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Review of acidgloss.net

 |  Interwebs, Review

Reviewed: Krissy
Site URL: acidgloss.net

Faced with the choice of multiple skins, I am going to review ‘Purple Vector’. I have decided to review this one because it is simple (my current favourite style), and you say you adore it. (Note: it was later discovered that Krissy stole this vector, take this review with a pinch of salt because I’m not sure any more what was hers and what wasn’t.)

I can’t say that my first impression is a good one. The vector itself is great, and I’ve only just noticed the larger ’shadow’ version behind it. This leads me to believe that you’re talented at what you do, which makes me want to continue browsing. However, there’s no introduction text. No welcome, no “this site is for bla bla..”. This makes me feel unwelcome and out of place. A small introduction explaining what the site is/what it’s for would work wonders.

I’m a little disappointed with the rest of the layout. The vector is great, stands out, presents itself with a focal point which I expect from all graphics, but after that it’s just white. For some reason, your white just seems extra scary. There’s something about it that is driving me up the wall. I can only suggest a very faint background in your sidebar, or main content/blog to break this up. Squidfingers.com has some great patterns which I’ve recently fell in love with.

I’m faced with two navigation blocks. Which do I use? They’re both more or less the same, but assuming I was a web newbie, I’d probably leave at this point out of sheer frustration. The purple navigation system ‘in’ the image is good, if a little small, but the text-linked navigation is the kind of thing I’m used to browsing.

While we’re on the topic of navigation, I notice your links are the same colour as your bold text. Not only this, but your links are bold too. How am I supposed to be able to tell the difference between links, and simple bold text unless I hover over each individual thing? Either make the links darker, or add some kind of underlining. My personal recommendation is a very faint dotted line, it does the job without being intrusive.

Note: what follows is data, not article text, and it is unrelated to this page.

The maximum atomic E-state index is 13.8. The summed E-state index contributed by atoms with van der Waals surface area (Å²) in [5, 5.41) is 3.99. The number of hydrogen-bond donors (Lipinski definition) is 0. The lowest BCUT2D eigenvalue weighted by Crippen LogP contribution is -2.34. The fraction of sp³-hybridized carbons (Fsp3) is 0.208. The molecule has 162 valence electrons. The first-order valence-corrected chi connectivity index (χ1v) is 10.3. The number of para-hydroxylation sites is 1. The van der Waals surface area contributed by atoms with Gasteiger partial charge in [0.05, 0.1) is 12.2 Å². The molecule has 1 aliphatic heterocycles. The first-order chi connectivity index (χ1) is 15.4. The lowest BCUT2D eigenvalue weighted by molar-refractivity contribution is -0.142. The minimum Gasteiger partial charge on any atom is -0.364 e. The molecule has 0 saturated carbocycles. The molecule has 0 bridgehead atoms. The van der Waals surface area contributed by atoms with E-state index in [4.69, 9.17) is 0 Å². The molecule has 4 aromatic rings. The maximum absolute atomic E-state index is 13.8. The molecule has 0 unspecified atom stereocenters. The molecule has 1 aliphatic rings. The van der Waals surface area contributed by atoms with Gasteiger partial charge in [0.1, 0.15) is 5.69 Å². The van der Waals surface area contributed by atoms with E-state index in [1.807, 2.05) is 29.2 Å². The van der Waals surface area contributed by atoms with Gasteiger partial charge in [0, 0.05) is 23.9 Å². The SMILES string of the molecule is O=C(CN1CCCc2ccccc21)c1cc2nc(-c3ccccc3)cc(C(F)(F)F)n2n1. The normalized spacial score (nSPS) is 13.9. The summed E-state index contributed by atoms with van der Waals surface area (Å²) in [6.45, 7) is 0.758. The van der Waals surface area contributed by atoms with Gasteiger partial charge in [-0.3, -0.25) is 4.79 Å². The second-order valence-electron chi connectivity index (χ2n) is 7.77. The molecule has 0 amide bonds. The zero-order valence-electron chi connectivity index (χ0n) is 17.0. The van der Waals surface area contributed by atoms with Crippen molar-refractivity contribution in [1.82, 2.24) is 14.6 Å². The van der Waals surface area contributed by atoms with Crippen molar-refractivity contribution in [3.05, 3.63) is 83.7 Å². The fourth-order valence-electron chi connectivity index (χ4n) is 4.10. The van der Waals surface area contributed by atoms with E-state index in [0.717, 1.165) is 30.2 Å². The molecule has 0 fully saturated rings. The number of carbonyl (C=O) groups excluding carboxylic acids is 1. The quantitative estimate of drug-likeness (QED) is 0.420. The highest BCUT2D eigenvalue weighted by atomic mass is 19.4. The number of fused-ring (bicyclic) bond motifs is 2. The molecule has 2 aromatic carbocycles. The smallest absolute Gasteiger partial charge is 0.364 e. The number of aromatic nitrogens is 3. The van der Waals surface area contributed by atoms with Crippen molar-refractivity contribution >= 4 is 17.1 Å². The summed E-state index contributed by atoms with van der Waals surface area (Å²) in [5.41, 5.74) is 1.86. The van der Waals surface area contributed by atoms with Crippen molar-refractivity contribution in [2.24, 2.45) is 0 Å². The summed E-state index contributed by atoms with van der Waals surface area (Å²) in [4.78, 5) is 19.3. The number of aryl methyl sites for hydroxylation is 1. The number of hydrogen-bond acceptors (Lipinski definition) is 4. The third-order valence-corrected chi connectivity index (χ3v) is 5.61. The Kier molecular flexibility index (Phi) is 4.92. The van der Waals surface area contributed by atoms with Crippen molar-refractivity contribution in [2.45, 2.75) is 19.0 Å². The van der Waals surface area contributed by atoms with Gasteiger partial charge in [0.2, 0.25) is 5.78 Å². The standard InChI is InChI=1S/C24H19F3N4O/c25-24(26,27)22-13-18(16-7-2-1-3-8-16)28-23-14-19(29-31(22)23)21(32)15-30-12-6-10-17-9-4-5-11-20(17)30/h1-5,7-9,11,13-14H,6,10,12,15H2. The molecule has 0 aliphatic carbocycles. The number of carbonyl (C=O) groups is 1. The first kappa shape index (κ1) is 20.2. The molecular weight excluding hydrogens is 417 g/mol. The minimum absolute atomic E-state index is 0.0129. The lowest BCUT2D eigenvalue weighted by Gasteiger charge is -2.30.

My last comments regarding presentation is your blog ‘quick stuff’. It looks so untidy just plonked at the top of the blog like that. Either put it at the bottom, or on a page of it’s own.

The content is there. That’s about it, there’s nothing special about it. There’s nothing wrong with it either, of course. You’ve got an amusing/interesting biography which goes into enough detail without being a replica of your life story. You don’t waffle on about what you did when you were 12 to some guy in school, which seems to be a recurring theme recently. You have clearly stated your opinions, no beating about the bush here. Excellent. Sufficient information about your domain and layouts, a decent copyright notice (disclaimer) and some links out. That’ll do; no real comment or criticism, because your content does the job.

The only page I spellchecked was your biography, because to me that is the most important part of a personal website. Even if yours isn’t entirely personal, it’s still one of the ‘biggest’ pages you have. Funnily enough, I couldn’t spot a single spelling error, hoorah. I did spot a typing error on your received review pages; it should be courtesy, not curtasy. See, and I wasn’t even looking for that one. The only other content ‘error’ I could find was a broken link to Un Deux WPR on your Reviews page. Un Deux closed when the owner lost her data to a bad host.

Your coding is currently not validating. For someone who’s specified a doctype, and successfully uses divs/etc, I’m surprised. However, it won’t be too hard to fix.